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7 CSS Units You Might Not Know About


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New CSS Techniques

It’s easy to get stuck working with the CSS techniques we know well, but doing so puts us at a disadvantage when new problems surface.

As the web continues to grow, the demand for new solutions will also continue to grow. Therefore, as web designers and front end developers, we have no choice but to know our toolset, and know it well.

That means knowing even the specialty tools - the ones that aren’t used as often, but when they are needed, are exactly the right tool for the job.

Today, I'm going to introduce you to some CSS tools you might not have known about before. These tools are each units of measurement, like pixels or ems, but it’s quite possible that you’ve never heard of them! Let’s dive in.


We’ll start with something that’s similar to something you are probably already familiar with. The em unit is defined as the current font-size. So, for instance, if you set a font size on the body element, the em value of any child element within the body will be equal to that font size.

Here, we’ve said that the div will have a font-size of 1.2em. That’s 1.2 times whatever the font-size it has inherited, in this case 14px. The result is 16.8px.

However, what happens when you cascade em-defined font sizes inside each other? In the following snippet we apply exactly the same CSS as above. Each div inherits its font-size from its parent, giving us gradually increasing font-sizes.

While this may be desired in some cases, often you might want to simply rely on a single metric to scale against. In this case, you should use rem. The “r” in rem stands for “root”; this is equal to the font-size set at the root element; in most cases that being the html element.

In all three of the nested divs in the previous example, the font would evaluate to 16.8px.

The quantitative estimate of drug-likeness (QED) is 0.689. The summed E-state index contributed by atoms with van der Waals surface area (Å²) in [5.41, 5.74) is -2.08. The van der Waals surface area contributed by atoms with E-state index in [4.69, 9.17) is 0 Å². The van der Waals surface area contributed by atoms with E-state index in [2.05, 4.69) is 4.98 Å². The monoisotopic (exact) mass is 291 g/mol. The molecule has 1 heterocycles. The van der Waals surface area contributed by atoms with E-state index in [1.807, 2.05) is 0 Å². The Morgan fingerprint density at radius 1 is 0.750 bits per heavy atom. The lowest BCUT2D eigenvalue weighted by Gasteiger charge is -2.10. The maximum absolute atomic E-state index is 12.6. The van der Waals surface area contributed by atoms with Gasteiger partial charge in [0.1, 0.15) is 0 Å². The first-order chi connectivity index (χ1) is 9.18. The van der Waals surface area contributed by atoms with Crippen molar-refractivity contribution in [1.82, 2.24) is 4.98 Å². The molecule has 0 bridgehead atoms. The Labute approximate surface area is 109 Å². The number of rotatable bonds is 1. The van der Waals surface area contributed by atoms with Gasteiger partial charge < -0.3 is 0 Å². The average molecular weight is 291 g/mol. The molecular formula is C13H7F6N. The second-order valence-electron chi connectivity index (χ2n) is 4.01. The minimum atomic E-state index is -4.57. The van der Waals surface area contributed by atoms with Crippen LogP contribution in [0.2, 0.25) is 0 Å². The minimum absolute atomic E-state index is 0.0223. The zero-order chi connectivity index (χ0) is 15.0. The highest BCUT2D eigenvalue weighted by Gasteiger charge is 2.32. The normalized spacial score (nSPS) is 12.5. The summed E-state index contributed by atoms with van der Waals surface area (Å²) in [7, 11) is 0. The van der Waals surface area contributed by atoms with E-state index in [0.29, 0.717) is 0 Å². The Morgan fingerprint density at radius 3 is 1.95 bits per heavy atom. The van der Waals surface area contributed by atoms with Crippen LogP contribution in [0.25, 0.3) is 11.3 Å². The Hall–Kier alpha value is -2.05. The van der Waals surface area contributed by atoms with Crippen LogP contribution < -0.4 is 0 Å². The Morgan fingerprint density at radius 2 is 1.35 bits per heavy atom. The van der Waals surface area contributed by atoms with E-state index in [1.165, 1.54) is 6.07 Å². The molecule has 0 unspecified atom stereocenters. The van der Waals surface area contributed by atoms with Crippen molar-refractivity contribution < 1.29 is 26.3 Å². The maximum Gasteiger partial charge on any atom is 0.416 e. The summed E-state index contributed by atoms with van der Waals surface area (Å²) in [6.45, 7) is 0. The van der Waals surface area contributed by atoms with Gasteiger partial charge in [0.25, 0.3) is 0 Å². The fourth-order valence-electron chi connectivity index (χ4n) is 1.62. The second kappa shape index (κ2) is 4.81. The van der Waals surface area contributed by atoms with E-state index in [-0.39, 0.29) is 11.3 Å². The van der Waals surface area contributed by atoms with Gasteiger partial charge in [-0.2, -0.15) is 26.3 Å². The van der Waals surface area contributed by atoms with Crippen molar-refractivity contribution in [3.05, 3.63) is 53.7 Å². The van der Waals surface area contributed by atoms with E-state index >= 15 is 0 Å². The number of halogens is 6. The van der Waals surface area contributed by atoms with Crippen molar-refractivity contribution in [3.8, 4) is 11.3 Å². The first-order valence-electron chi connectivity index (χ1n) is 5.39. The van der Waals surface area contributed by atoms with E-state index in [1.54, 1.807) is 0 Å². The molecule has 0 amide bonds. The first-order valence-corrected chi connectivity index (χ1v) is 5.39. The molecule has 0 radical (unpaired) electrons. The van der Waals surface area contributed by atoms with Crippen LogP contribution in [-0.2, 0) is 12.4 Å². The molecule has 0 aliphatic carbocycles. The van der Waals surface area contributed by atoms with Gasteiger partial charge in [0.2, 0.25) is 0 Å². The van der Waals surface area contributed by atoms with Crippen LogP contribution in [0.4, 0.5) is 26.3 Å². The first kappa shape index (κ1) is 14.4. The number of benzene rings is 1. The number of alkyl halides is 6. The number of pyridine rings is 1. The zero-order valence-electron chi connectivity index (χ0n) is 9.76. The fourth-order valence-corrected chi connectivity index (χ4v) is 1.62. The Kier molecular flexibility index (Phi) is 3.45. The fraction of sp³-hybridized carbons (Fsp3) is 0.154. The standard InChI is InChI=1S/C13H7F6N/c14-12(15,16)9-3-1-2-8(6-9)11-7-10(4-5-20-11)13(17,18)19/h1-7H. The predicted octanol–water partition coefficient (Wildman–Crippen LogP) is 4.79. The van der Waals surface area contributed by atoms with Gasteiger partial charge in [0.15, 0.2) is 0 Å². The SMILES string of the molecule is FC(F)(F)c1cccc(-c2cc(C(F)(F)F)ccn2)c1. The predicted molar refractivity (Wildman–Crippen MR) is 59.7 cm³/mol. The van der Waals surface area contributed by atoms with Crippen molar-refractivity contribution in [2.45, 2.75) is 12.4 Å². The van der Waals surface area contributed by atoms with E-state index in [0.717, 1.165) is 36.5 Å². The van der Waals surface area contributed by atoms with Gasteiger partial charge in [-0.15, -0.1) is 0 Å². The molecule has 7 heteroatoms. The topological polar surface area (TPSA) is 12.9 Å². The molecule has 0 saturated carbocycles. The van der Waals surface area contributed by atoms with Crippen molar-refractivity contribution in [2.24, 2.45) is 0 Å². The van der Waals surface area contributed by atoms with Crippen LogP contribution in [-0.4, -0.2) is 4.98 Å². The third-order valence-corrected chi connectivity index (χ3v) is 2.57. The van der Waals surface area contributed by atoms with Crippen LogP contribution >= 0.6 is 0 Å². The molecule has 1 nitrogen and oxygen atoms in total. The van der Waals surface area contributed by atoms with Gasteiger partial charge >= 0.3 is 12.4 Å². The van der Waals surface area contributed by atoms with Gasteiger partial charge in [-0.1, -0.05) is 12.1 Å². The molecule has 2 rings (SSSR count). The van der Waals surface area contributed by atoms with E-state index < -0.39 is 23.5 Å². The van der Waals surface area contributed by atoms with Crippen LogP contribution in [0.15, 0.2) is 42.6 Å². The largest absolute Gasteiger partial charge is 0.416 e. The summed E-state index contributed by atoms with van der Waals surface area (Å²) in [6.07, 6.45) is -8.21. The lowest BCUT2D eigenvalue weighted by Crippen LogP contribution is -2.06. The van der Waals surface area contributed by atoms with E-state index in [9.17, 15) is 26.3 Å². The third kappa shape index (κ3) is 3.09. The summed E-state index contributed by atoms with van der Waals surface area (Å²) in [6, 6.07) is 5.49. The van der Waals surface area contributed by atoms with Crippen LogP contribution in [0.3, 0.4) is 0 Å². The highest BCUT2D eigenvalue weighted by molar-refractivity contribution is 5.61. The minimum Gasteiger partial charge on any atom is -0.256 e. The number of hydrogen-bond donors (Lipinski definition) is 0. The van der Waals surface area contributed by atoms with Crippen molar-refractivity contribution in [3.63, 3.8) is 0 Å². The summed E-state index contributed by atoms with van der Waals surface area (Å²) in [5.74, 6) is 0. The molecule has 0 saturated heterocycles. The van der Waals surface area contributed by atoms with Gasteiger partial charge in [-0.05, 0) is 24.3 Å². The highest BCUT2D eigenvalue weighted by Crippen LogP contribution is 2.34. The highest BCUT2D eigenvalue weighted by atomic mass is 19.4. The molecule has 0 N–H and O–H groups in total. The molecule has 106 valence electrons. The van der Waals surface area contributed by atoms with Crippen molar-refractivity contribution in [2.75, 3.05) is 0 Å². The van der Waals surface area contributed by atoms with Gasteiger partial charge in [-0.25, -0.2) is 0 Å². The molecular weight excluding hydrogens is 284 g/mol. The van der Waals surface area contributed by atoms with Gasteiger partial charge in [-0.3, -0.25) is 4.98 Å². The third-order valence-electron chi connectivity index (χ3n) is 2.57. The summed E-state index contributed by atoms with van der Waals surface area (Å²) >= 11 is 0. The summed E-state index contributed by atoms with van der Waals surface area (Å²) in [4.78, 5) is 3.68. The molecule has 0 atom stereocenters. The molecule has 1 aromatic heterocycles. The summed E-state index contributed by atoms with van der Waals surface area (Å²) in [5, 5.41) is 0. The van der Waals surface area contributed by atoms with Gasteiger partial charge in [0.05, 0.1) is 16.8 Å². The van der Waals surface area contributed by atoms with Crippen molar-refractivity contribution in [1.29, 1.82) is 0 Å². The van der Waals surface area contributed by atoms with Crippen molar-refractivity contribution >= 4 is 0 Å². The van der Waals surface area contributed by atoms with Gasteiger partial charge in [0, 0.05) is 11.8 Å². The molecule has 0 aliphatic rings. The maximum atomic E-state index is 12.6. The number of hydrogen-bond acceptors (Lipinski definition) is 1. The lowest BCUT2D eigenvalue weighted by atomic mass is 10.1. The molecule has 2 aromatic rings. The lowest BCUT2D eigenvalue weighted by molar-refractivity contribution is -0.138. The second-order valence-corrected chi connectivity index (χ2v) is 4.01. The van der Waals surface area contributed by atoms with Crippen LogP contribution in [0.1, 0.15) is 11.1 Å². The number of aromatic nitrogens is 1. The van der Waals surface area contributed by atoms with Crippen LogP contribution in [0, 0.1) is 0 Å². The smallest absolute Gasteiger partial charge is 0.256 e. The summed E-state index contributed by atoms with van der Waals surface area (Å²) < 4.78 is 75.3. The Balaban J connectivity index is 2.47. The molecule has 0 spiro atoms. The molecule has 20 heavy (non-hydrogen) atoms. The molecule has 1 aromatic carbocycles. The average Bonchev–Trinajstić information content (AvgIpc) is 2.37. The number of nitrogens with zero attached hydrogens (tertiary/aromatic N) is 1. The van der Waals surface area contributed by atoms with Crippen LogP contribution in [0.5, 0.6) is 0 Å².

Good for Grids

Rems aren’t only useful for font sizing. For example, you could base an entire grid system or UI style library on the root HTML font-size using rem, and utilize scaling of em in specific places. This would give you more predictable font sizing and scaling.

Conceptually, the idea behind a strategy like this is to allow your interface to scale with the size of your content. However, it may not necessarily make the most sense for every case.

Can I use it?

Feature: rem (root em) units on

vh and vw

Responsive web design techniques rely heavily on percentage rules. However, CSS percentage isn’t always the best solution for every problem. CSS width is relative to the nearest containing parent element. What if you wanted to use the width or height of the viewport instead of the width of the parent element? That’s exactly what the vh and vw units provide. 

The vh element is equal to 1/100 of the height of the viewport. For example, if the browser’s height is 900px, 1vh would evaluate to 9px. Similarly, if the viewport width is 750px, 1vw would evaluate to 7.5px.

There are seemingly endless uses for these rules. For example, a very simple way of doing full-height or near full-height slides can be achieved with a single line of CSS:

Imagine you wanted a headline that was set to fill the width of the screen. To accomplish this, you would set a font-size in vw. That size will scale with the browser’s width.

Can I use it?

Feature: Viewport units: vw, vh on

vmin and vmax